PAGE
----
In the embodiment of FIG. 8, a superhard tip 300G may be bonded to a distal end 301G of the jack element 204G, the tip including a material selected from the group consisting of diamond, polycrystalline diamond, natural diamond, synthetic diamond, vapor deposited diamond, silicon bonded diamond, cobalt bonded diamond, thermally stable diamond, infiltrated diamond, layered diamond, monolithic diamond, polished diamond, course diamond, fine diamond, cubic boron nitride, diamond impregnated matrix, diamond impregnated carbide, and metal catalyzed diamond. The jack element 204G may include a material selected from the group consisting of a refractory metal, carbide, tungsten carbide, cemented metal carbide, niobium, titanium, platinum, molybdenum, diamond, cobalt, nickel, iron, and cubic boron nitride.

In the embodiment of FIG. 9, the jack element 204H does not have a superhard tip. In this embodiment, the jack element 204H includes surface 800H with a concave region 801H.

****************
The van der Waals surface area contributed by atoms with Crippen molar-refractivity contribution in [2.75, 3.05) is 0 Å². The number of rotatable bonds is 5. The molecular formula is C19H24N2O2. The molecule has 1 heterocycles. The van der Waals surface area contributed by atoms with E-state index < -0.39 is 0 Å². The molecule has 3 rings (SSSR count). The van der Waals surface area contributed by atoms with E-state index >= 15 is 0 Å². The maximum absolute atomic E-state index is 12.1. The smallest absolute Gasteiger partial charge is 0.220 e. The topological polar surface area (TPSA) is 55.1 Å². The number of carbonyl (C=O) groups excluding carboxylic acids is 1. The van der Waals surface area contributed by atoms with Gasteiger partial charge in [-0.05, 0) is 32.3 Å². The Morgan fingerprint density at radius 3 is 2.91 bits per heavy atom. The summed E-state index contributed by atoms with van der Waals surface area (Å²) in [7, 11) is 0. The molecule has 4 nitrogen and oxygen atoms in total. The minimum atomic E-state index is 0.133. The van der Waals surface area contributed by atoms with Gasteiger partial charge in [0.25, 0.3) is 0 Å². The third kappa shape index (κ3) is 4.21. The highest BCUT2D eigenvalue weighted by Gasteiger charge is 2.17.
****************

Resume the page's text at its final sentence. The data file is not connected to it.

FIG. 10 discloses an embodiment of a jack element 204I with a superhard tip 300I bonded to the distal end 301I of the jack element 204I. The superhard tip 300I includes a flat-sided thick, sharp geometry as well as a curved interface 1000I between the superhard tip 300I and the jack element 204I.

FIG. 11 depicts a jack element 204J with a superhard tip 300J attached to the distal end 301J of the jack element 204J. Nodules 1100J may be incorporated at the interface 1000J between the superhard tip 300J and the jack element 204J, which may provide more surface area on the jack element 204J to provide a stronger interface. This embodiment also shows a jack element 204J having a surface 800J with a concave region 801J.